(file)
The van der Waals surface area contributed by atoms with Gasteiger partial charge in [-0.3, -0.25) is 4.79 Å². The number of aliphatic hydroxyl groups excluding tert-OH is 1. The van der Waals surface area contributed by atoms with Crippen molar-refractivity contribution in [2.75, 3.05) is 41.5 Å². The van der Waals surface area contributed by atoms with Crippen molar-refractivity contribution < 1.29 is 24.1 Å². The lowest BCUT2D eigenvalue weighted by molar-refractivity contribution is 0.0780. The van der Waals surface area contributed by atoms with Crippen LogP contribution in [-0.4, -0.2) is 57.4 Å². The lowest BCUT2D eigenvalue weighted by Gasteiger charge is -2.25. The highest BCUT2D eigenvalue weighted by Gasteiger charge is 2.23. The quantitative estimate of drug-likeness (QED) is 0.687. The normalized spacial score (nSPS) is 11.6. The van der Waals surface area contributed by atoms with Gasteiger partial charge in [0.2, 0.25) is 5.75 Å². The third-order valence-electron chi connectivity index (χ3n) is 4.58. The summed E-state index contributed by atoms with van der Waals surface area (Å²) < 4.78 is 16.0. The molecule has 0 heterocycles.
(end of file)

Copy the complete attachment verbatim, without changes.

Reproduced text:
The van der Waals surface area contributed by atoms with Gasteiger partial charge in [-0.3, -0.25) is 4.79 Å². The number of aliphatic hydroxyl groups excluding tert-OH is 1. The van der Waals surface area contributed by atoms with Crippen molar-refractivity contribution in [2.75, 3.05) is 41.5 Å². The van der Waals surface area contributed by atoms with Crippen molar-refractivity contribution < 1.29 is 24.1 Å². The lowest BCUT2D eigenvalue weighted by molar-refractivity contribution is 0.0780. The van der Waals surface area contributed by atoms with Crippen LogP contribution in [-0.4, -0.2) is 57.4 Å². The lowest BCUT2D eigenvalue weighted by Gasteiger charge is -2.25. The highest BCUT2D eigenvalue weighted by Gasteiger charge is 2.23. The quantitative estimate of drug-likeness (QED) is 0.687. The normalized spacial score (nSPS) is 11.6. The van der Waals surface area contributed by atoms with Gasteiger partial charge in [0.2, 0.25) is 5.75 Å². The third-order valence-electron chi connectivity index (χ3n) is 4.58. The summed E-state index contributed by atoms with van der Waals surface area (Å²) < 4.78 is 16.0. The molecule has 0 heterocycles.